PIPPA SHAWLEY - HOST, THE CIRCULAR ECONOMY SHOW: [00:56:00] One way Natoora aims to source the best flavors is by thinking about what Roane describes as "micro seasons", working directly with producers to determine when produce is in its prime.
ROANE RAPSON: As a grower or a farmer, the weather, the climate, the quality of the produce, and the flavor is not as simple as four time slots in the year. So we actually like to celebrate the seasonal micro seasons if you like and the seasonal changes throughout and the biodiversity that flourishes. If you taste a perfectly grown in season orange or a peach, the flavor really is quite radical. And it's that seasonality and that care and love and attention that's gone into growing it that brings that flavor.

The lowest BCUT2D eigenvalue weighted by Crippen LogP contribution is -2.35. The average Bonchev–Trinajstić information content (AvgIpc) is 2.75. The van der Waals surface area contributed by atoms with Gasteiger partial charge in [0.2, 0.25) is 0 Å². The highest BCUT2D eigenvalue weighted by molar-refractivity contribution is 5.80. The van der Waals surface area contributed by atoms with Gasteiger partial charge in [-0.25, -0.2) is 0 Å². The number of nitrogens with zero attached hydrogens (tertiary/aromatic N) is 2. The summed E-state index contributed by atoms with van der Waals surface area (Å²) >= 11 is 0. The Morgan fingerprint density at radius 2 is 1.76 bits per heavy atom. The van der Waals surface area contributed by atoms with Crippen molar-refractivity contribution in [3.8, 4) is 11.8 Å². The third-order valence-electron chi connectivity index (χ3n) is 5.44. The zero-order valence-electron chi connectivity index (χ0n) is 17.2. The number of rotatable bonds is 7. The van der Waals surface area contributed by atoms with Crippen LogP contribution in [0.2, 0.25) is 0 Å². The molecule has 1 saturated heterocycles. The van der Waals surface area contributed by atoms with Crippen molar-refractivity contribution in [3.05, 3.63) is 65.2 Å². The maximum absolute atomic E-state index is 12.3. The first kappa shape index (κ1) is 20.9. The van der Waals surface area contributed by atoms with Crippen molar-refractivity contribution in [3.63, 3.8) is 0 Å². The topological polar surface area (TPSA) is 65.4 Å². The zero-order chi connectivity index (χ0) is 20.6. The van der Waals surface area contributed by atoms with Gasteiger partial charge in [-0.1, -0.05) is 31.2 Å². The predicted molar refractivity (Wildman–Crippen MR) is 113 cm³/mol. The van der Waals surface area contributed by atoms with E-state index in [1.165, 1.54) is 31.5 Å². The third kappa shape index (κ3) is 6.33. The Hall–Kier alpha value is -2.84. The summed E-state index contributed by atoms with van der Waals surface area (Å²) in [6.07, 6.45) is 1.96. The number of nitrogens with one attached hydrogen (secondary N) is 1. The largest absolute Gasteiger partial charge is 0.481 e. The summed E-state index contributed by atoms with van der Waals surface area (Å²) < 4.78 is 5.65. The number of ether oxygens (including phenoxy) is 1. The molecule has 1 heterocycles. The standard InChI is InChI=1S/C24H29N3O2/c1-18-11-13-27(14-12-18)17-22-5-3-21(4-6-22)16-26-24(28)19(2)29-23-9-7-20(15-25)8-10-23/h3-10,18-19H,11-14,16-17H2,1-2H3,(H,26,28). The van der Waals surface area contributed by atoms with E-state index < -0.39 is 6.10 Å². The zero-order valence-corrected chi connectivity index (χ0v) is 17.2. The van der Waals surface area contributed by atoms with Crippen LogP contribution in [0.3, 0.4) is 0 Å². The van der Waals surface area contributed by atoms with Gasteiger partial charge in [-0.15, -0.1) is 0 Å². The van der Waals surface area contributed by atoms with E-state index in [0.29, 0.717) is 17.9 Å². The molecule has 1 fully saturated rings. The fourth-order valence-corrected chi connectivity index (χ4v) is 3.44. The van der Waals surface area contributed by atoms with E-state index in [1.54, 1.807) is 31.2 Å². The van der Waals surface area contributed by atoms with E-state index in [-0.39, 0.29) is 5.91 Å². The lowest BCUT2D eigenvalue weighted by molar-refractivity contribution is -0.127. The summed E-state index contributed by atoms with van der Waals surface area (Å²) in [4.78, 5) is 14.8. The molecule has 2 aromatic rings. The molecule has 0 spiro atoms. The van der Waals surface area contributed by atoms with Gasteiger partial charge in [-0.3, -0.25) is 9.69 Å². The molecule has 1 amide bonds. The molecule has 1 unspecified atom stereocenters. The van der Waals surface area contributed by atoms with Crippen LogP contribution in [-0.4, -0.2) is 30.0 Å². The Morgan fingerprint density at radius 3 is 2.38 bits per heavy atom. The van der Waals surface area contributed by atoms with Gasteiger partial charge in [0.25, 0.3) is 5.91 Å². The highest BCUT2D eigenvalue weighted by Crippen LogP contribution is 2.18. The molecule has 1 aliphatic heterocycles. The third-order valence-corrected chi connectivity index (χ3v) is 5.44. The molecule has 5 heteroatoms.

PIPPA SHAWLEY - HOST, THE CIRCULAR ECONOMY SHOW: There’s no doubt that a peach grown in season tastes delicious, but Natoora also applies its ethos of radical seasonality to its processed food items. The company supplies soup to British bakery chain, Gail’s, and also [00:57:00] sells a range of deli goods through retailers including Ocado, Whole Foods, and its own shops. Roane explains how Natoora developed a way to provide great-tasting products year-round.